Finally, a sign of national unity: racial profiling in policing: Balkissoon

Sad to say there is a national pattern here:

Indigenous and black people are more likely to be considered suspicious by Vancouver police than people of other races. That’s the takeaway from data released by the city’s police department about how it conducts street checks, the practice of stopping someone to gather information even though they aren’t suspected of a specific crime.

As reported in The Globe and Mail, Indigenous people make up 16 per cent of those stopped and asked for their identification without cause in the city, though they’re only 2 per cent of the population. The 1 per cent of its residents who are black make up 5 per cent of those street checked by police.

These stats are dismal – and the trend is repeated across the country. Also known as “carding,” street checks are practised by police forces from coast to coast, and are a regular point of contention.

That’s mainly because every time someone digs into the data, it turns out that racialized people are more likely to be stopped than white people, meaning more likely to have their identification noted and recorded. This makes them (in Toronto cop parlance) more likely to be “known to police,” despite not actually being involved with a crime.

Specifics do differ from city to city – while black and Indigenous people are most often targeted, those who police consider “brown” show up in the stats for Toronto. Some places like to pick on “Arabs” or “West Asians,” which I think means Muslims who look like the bad guys in Aladdin.

But while individual shades may not match up exactly, the same picture can be seen from Medicine Hat to Ottawa to Halifax. When tasked with trying to keep communities safe, police forces across the country target those who aren’t white.

“I feel a little demoralized,” said Bashir Mohamed, a member of Black Lives Matter (BLM) Edmonton, about learning Vancouver’s carding data. “It makes me wonder if anything will actually be done there. At the end of the day, we weren’t able to do much here.”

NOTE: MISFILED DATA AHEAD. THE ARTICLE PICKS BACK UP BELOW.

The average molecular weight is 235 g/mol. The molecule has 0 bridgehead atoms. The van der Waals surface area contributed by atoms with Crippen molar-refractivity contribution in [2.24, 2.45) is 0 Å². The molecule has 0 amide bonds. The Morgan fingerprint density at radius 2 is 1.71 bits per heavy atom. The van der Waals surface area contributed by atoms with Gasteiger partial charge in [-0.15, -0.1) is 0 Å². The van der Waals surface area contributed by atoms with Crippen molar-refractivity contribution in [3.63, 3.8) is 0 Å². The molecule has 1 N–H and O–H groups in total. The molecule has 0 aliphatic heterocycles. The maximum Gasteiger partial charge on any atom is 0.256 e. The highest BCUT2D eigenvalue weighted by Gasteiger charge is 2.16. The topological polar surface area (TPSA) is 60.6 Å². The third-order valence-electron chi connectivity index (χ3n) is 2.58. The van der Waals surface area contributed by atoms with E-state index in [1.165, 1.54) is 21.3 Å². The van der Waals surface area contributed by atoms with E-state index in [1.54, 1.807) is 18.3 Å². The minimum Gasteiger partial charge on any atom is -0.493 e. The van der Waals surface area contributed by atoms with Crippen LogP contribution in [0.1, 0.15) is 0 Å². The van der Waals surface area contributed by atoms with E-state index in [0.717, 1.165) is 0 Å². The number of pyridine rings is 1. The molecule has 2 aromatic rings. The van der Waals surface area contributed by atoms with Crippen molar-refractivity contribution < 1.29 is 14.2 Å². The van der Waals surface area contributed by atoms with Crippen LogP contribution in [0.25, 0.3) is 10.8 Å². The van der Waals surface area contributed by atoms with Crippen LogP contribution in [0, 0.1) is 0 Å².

Last June, BLM Edmonton released that city’s data on street checks, after obtaining it through a Freedom of Information request. Mr. Mohamed said he was gratified to have proof of his suspicions that his black friends were stopped more often than their white acquaintances.

He was also shocked at one particular statistic: that Indigenous women in Edmonton were almost 10 times more likely to be stopped and to have their identification recorded than anyone else. BLM Edmonton shared the information with the Institute for Advancement of Aboriginal Women and Stolen Sisters, which focus on Indigenous women’s issues.

The three groups put together a number of policy suggestions, some of which echo rules put into place in Ontario around the practice of carding. Since January, 2017, officers in that province must inform people that they have a right not to talk to police or to produce identification unless they’re being arrested or detained.

This is far from perfect – Ontario’s data excludes traffic stops, a rather big exception – but informing people of their rights is a basic place to start.

Mr. Mohamed says he was promised action in person by Alberta Justice Minister Kathleen Ganley last fall. Edmonton’s police commission also vowed to review its carding practices and put together a research group to do so in December. Advocacy groups were told to expect the next steps by early 2018, but halfway through the year, nothing has happened yet.

And neither Edmonton, Ontario, nor any other jurisdiction has promised to change how it stores carding data, which is usually kept indefinitely. While there have been calls in some cities to destroy the information entirely, Mr. Mohamed is willing to let it be used by researchers and academics. He just wants it removed from databases meant to list criminals.

After all, police haven’t shown that they need it. Even as forces across Canada insist that personal information about innocent-until-proven-guilty citizens is useful, none have released data to show how street checks help reduce crime. Yet, despite this lack of proof, the constant, unjustified surveillance continues.

This country famously resists being tied together by a common string, with regular hand-wringing about whether anyone cares about maple syrup or hockey anymore. It’s time to claim our actual national past-time – making sure Indigenous, black and other racialized people know they’re being watched with suspicion.

via Finally, a sign of national unity: racial profiling in policing – The Globe and Mail

Black people 3 times more likely to be street checked in Halifax, police say

Not surprisingly but still alarming and similar data to that of other cities such as Toronto: